Types of Lasting Power of Attorney in the UK
- The first type of Lasting Power of Attorney or often referred to as an LPA for short is to help you with matters relating to your property and financial affairs. This would be someone you trust to manage things like your bank account, bills and property on your behalf.
- The second type of LPA is for health and welfare. If you are unable to make decisions about your healthcare and medical needs, your trusted person can make decisions in your best interest.
- You most likely won’t need both types of power of attorney in place but it will give you and your family peace of mind to have atleast one.
Lasting Power of Attorney
Lasting power of attorney is a legal document that often can be overlooked. This document allows a person or people to keep your affairs in order on your behalf if you’re incapable. Your attorney can be anybody you like, including close friends and family members.
An unforeseen, sudden illness like a heart attack or stroke could affect your ability to make your own decisions. Accessing someone’s finances in these situations is often a complex process if an attorney hasn’t been appointed. This could make things very difficult for your spouse, partner or children.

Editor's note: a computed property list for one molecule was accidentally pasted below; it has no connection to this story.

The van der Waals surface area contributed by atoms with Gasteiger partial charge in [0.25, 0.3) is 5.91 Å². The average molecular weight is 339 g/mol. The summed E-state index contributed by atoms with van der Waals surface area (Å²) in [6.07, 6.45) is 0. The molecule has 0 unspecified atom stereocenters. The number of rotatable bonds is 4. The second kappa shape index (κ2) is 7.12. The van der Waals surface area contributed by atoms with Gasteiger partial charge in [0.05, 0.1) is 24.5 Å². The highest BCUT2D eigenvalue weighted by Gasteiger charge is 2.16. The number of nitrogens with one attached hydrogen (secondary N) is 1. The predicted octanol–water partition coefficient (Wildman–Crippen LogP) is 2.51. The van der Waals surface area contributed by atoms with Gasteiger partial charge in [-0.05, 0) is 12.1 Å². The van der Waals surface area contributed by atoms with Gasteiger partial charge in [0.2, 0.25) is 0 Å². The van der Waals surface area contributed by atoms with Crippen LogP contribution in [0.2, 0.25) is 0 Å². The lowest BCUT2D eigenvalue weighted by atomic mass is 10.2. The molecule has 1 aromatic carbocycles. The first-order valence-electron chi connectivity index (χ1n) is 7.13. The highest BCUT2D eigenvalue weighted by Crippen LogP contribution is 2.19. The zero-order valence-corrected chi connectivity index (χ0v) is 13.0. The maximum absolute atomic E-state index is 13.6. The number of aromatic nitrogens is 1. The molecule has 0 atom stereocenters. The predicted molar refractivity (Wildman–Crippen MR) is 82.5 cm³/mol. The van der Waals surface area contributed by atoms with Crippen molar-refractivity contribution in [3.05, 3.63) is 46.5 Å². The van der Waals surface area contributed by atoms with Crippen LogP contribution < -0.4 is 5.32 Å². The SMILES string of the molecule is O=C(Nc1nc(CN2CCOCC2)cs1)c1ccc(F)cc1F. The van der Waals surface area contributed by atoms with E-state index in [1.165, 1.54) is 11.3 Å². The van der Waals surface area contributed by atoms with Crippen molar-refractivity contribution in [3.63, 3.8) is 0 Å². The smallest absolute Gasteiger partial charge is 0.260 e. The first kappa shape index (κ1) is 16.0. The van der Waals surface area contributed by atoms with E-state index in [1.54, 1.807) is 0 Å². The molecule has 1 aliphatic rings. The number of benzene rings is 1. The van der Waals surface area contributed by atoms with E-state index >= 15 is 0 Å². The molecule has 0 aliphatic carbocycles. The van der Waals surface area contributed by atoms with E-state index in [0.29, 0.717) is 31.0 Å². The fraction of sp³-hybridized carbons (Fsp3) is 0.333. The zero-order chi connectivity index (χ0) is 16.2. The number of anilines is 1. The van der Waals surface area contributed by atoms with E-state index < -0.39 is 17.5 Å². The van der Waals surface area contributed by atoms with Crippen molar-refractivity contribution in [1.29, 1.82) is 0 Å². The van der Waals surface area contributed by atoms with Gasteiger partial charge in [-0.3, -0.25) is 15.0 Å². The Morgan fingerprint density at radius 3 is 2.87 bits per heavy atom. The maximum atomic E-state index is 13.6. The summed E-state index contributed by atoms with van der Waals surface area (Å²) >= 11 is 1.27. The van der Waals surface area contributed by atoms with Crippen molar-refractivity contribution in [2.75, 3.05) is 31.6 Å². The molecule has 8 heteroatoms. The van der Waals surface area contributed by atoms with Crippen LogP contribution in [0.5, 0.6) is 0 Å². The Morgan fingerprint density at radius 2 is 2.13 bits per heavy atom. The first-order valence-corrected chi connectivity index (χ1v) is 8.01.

“My spouse or partner can deal with everything if I’m not able to. Why do I need an LPA?”
One of the biggest misconceptions people have is that their partner (or immediate family) automatically looks after their affairs. Legally, however, they are not allowed to do this. An LPA needs to be chosen by the individual to be to manage their affairs legally.
The shocking truth!
Without an LPA, bank accounts (including joint accounts) could be frozen, allowing unpaid bills to accumulate. This puts unnecessary pressure on your family, while they rather prioritise looking after you in your time of need.
An LPA can come into effect quickly and easily, taking control of your affairs until you are well again. You can ease the financial and emotional strain on your family. Even when you are of sound mind, LPAs can be useful. Your attorney could take care of your affairs in the event of you being hospitalised or on an extended holiday.
The Courtof Protection
The Court of Protection will appoint a deputy to look after your affairs if you haven’t made an LPA. While there is a chance this may be someone close to you, it often is someone appointed by the court. In other words, a complete stranger would be handling your affairs for you. The appointment process is very long and extremely costly. Making an LPA before it’s too late could potentially save your estate an immense amount of money in fees.
We can help you choose an LPA, and we’ll also register the LPA with the Office of Public Guardian.
You can act now
It is important to act sooner rather than later. It is often impossible to foresee unfortunate circumstances- acting now can potentially save your family hardship in the future.
Heather Bateman tells of her nightmare time after an accident left her husband in a coma and having to deal with the Court of Protection, three years of pain and misery followed.
Click Herefor the Full Story and Video ……..